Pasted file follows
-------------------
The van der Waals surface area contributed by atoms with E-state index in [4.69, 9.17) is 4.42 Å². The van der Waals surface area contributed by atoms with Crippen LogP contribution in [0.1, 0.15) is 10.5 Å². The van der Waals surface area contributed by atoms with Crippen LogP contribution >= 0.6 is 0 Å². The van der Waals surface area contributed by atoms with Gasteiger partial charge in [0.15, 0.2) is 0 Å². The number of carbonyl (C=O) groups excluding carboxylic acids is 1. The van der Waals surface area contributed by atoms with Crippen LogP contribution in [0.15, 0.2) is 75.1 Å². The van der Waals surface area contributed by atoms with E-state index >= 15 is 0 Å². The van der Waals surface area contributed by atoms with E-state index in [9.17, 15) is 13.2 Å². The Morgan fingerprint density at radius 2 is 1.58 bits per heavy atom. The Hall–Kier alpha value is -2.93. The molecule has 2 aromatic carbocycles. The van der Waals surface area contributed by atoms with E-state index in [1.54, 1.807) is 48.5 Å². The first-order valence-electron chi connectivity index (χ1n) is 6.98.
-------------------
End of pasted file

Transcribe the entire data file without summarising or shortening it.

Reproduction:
The van der Waals surface area contributed by atoms with E-state index in [4.69, 9.17) is 4.42 Å². The van der Waals surface area contributed by atoms with Crippen LogP contribution in [0.1, 0.15) is 10.5 Å². The van der Waals surface area contributed by atoms with Crippen LogP contribution >= 0.6 is 0 Å². The van der Waals surface area contributed by atoms with Gasteiger partial charge in [0.15, 0.2) is 0 Å². The number of carbonyl (C=O) groups excluding carboxylic acids is 1. The van der Waals surface area contributed by atoms with Crippen LogP contribution in [0.15, 0.2) is 75.1 Å². The van der Waals surface area contributed by atoms with E-state index >= 15 is 0 Å². The van der Waals surface area contributed by atoms with E-state index in [9.17, 15) is 13.2 Å². The Morgan fingerprint density at radius 2 is 1.58 bits per heavy atom. The Hall–Kier alpha value is -2.93. The molecule has 2 aromatic carbocycles. The van der Waals surface area contributed by atoms with E-state index in [1.54, 1.807) is 48.5 Å². The first-order valence-electron chi connectivity index (χ1n) is 6.98.